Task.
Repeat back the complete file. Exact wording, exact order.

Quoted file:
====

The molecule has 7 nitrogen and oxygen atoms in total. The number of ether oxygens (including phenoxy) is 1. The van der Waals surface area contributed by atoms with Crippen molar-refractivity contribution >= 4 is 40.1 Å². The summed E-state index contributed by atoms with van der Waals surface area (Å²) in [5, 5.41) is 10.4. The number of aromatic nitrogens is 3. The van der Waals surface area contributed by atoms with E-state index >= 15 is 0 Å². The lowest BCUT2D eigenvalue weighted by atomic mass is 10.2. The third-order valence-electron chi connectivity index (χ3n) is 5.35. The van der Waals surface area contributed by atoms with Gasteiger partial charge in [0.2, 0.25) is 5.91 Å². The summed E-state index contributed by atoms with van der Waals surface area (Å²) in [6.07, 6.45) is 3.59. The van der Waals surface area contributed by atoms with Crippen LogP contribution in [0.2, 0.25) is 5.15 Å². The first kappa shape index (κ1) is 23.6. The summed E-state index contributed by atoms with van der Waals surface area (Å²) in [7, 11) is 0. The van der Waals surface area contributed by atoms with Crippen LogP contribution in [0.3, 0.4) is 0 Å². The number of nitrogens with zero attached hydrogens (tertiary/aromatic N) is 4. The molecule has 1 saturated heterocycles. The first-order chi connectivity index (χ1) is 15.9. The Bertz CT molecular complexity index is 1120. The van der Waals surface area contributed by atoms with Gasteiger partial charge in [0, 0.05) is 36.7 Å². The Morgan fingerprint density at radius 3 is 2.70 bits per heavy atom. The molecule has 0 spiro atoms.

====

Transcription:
The molecule has 7 nitrogen and oxygen atoms in total. The number of ether oxygens (including phenoxy) is 1. The van der Waals surface area contributed by atoms with Crippen molar-refractivity contribution >= 4 is 40.1 Å². The summed E-state index contributed by atoms with van der Waals surface area (Å²) in [5, 5.41) is 10.4. The number of aromatic nitrogens is 3. The van der Waals surface area contributed by atoms with E-state index >= 15 is 0 Å². The lowest BCUT2D eigenvalue weighted by atomic mass is 10.2. The third-order valence-electron chi connectivity index (χ3n) is 5.35. The van der Waals surface area contributed by atoms with Gasteiger partial charge in [0.2, 0.25) is 5.91 Å². The summed E-state index contributed by atoms with van der Waals surface area (Å²) in [6.07, 6.45) is 3.59. The van der Waals surface area contributed by atoms with Crippen LogP contribution in [0.2, 0.25) is 5.15 Å². The first kappa shape index (κ1) is 23.6. The summed E-state index contributed by atoms with van der Waals surface area (Å²) in [7, 11) is 0. The van der Waals surface area contributed by atoms with Crippen LogP contribution in [0.3, 0.4) is 0 Å². The number of nitrogens with zero attached hydrogens (tertiary/aromatic N) is 4. The molecule has 1 saturated heterocycles. The first-order chi connectivity index (χ1) is 15.9. The Bertz CT molecular complexity index is 1120. The van der Waals surface area contributed by atoms with Gasteiger partial charge in [0, 0.05) is 36.7 Å². The Morgan fingerprint density at radius 3 is 2.70 bits per heavy atom. The molecule has 0 spiro atoms.